So why isn’t Traveller a household name? Why don’t and didn’t more people play it? Its my opinion the licensing. Dungeons and Dragons has had an established chain of custody of its intellectual property, from TSR through Wizards of the Coast. This has allowed a consistency of vision and exposure that has allowed it to keep its exposure and prominence. Sure that prominence and exposure are less than they used to be, but Dungeons and Dragons has seeped into genre culture and beyond.

traveller_cv.jpgTraveller wasn’t so lucky. It started off with Games Design Workshop but it never took off as D & D did. In the 90’s, the property sort of went to various pieces, with a lot of products coming out from different entities ever since. There’s the New Era, which changed the game mechanics radically and more controversially changed the setting, killing off the Third Imperium. The original creator of the game, Marc Miller, came out with a version of his own which felt like a “Take That” to Traveller the New Era. The fine people at GURPS have their own branch of Traveller, and have the “current timeline” as well as a setting set in the wars between Earth and the Vilani. And I’ve only scratched the surface. There are many others. With all of these shards of Traveller, there is no one game that can lead the way and gain enough market share to have real exposure in the marketplace and be the space opera equivalent of Dungeons and Dragons.

And that’s a shame in my opinion. Anyone who likes classic space opera, from Asimov to Niven, is a natural fit to play Traveller. Wouldn’t you, science fiction reader, want to be a trader on a spacecraft hopping between the stars, using her guile, wits and knowledge to make the big score? Or perhaps be the ex-marine muscle on that trip, seeing what trouble you can get into in a distant spaceport? Or the pilot-astrogator, the one who everyone is depending on when that pirate ship is coming up hard and fast, and its make or break time for the crew of The Bagel’s Revenge?

Next time, we’ll tackle a recent science fiction role playing game that explicitly tries to take up Traveller‘s mantle, to the point of even having the players and GM define the setting in game creation. *And* try to make it with harder science than Traveller, too. What is it? Stay tuned!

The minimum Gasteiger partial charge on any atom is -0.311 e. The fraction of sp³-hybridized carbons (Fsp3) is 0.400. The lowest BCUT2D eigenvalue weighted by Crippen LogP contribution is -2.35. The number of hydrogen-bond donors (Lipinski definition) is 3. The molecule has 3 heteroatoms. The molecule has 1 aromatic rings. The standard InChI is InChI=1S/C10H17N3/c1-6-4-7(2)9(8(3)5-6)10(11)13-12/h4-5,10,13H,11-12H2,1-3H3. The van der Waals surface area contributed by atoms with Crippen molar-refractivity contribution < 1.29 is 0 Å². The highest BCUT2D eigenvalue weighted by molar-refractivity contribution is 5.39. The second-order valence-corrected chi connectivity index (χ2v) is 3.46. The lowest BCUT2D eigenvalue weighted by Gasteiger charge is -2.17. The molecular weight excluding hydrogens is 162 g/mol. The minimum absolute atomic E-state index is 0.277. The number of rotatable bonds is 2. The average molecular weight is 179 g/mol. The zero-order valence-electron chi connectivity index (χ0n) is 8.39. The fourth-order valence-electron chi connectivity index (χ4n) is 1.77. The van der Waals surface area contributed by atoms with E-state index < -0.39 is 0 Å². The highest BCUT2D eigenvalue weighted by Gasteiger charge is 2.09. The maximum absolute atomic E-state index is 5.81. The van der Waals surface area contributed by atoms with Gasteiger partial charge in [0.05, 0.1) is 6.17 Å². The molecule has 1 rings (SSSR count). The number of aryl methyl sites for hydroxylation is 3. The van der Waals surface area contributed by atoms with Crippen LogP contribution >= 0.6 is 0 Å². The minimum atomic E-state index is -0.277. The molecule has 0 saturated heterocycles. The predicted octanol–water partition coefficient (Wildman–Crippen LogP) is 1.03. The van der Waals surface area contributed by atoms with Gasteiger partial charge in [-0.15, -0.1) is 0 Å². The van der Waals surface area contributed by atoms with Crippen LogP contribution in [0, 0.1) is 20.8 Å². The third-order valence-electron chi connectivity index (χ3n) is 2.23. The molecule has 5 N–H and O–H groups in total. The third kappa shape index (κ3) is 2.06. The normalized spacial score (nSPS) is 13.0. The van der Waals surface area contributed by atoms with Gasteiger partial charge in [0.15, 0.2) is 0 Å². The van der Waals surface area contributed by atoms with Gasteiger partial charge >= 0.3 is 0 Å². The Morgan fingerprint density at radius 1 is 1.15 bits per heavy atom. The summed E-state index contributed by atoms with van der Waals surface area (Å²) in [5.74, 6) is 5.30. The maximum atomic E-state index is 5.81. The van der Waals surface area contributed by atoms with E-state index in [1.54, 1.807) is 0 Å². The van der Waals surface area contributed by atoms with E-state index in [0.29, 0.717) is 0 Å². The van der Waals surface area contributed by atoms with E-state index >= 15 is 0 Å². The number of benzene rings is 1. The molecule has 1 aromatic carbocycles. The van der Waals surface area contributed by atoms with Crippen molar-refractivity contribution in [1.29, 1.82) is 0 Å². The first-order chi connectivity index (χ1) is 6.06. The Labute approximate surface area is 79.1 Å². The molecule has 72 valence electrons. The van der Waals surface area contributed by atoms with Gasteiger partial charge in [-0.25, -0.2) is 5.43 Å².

9 thoughts on “Roll Perception Plus Awareness: Traveller”

  1. Your potted history of Traveller history is not entirely accurate. The game was popular during the late 1970s and early 1980s, as witnessed by the many companies which produced supplements under license. In the mid-1980s, the game mechanics were revamped – chiefly by a company called DGP, though the game was still published by GDW – and renamed MegaTraveller. This, however, was not enough to stem a slow decline, and so something more drastic was needed: Traveller: The New Era, which was set during and after the collapse of the Third Imperium. By this point, GDW was in financial trouble after being sued by TSR over their Gygax-penned RPG Dangerous Journeys. When GDW folded, Marc Miller, who retained the license, produced a new version as Imperium Games, But it was a slapdash affair, badly-written and poorly-produced. Shortly afterwards, Steve Jackson Games was awarded a license to convert Traveller to their GURPS system. In the years since, despite several new versions of the game and a host of companies producing licensed rulebooks and supplements, Traveller has yet to regain its original audience. Possibly because sf is no longer as popular a genre for RPGs as it once was.

    And yes, I have a huge collection of Traveller books…

  2. I seem to recall playing a game very much like this in the early-mid-1980s (at a time when for a few brief years, I was very into RPGs like D&D). I remember the lack of specific setting, but “Traveller” doesn’t sound familiar. It very well could be that was the game I was playing, but were there other games around that time that were also SF-based?

  3. Paul, never mind, I figured it out (thanks to some crafty Google-searching). I was pretty sure the game was a TSR game and when I found a list of TSR games, it jumped out at once: Star Frontiers is the game that I was thinking of. Although it does sound remarkably similar to your description of Traveller. (But come on, it’s been 30 years and my memory can’t be expected to be that good…)

  4. Star Frontiers was TSR’s jump on the space opera RPG bandwagon. Other sf RPGs of the time included FGU’s Space Opera, ICE’s Spacemaster and SPI Universe. Spacemaster was perhaps the most successful, but Universe had the best system.

  5. I concede, Ian, to your superior knowledge of the Traveller timeline. 

     

    I think that SF RPGs are less popular than fantasy RPGs to be too easy an explanation for why Traveller isn’t spoken in the same breath as D&D but there is probably something to that, too.

  6. The decline of RPGs is usually blamed on CCGs. In fact, TSR was bought by a CCG company, and they kept D&D going. Plus, of course, D&D had an enormous range of tie-in fiction. Traveller had only three official novels – two parts of a New Era trilogy by Paul Brunette, and a one-off by Pierce Askgren for the Imperium Games version.

  7. I’m actually only a Knight of the Imperium. For real. Due to work I did for GDW on a volunteer basis, I have a nifty document, signed by the “Emperor” (Frank Chadwick or Marc Miller), granting me knighthood. I also still have my LBB, MegaTrav, New Era and way too much more.